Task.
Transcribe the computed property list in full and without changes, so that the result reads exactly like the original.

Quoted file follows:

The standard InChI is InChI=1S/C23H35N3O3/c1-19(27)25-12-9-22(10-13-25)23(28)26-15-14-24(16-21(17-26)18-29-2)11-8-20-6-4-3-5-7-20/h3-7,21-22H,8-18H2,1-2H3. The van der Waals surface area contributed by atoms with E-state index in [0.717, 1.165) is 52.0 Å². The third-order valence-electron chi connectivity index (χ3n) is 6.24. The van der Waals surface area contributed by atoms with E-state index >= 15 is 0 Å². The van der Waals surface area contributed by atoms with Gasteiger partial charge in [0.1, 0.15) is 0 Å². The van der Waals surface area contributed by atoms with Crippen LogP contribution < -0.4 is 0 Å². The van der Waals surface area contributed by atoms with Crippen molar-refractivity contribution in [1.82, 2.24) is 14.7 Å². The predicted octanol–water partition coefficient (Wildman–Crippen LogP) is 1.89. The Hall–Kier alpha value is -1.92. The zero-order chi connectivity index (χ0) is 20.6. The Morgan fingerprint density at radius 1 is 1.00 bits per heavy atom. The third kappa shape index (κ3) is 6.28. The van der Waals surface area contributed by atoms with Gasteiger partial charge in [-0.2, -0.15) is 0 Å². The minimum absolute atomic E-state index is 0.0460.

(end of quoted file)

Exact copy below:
The standard InChI is InChI=1S/C23H35N3O3/c1-19(27)25-12-9-22(10-13-25)23(28)26-15-14-24(16-21(17-26)18-29-2)11-8-20-6-4-3-5-7-20/h3-7,21-22H,8-18H2,1-2H3. The van der Waals surface area contributed by atoms with E-state index in [0.717, 1.165) is 52.0 Å². The third-order valence-electron chi connectivity index (χ3n) is 6.24. The van der Waals surface area contributed by atoms with E-state index >= 15 is 0 Å². The van der Waals surface area contributed by atoms with Gasteiger partial charge in [0.1, 0.15) is 0 Å². The van der Waals surface area contributed by atoms with Crippen LogP contribution < -0.4 is 0 Å². The van der Waals surface area contributed by atoms with Crippen molar-refractivity contribution in [1.82, 2.24) is 14.7 Å². The predicted octanol–water partition coefficient (Wildman–Crippen LogP) is 1.89. The Hall–Kier alpha value is -1.92. The zero-order chi connectivity index (χ0) is 20.6. The Morgan fingerprint density at radius 1 is 1.00 bits per heavy atom. The third kappa shape index (κ3) is 6.28. The van der Waals surface area contributed by atoms with Gasteiger partial charge in [-0.2, -0.15) is 0 Å². The minimum absolute atomic E-state index is 0.0460.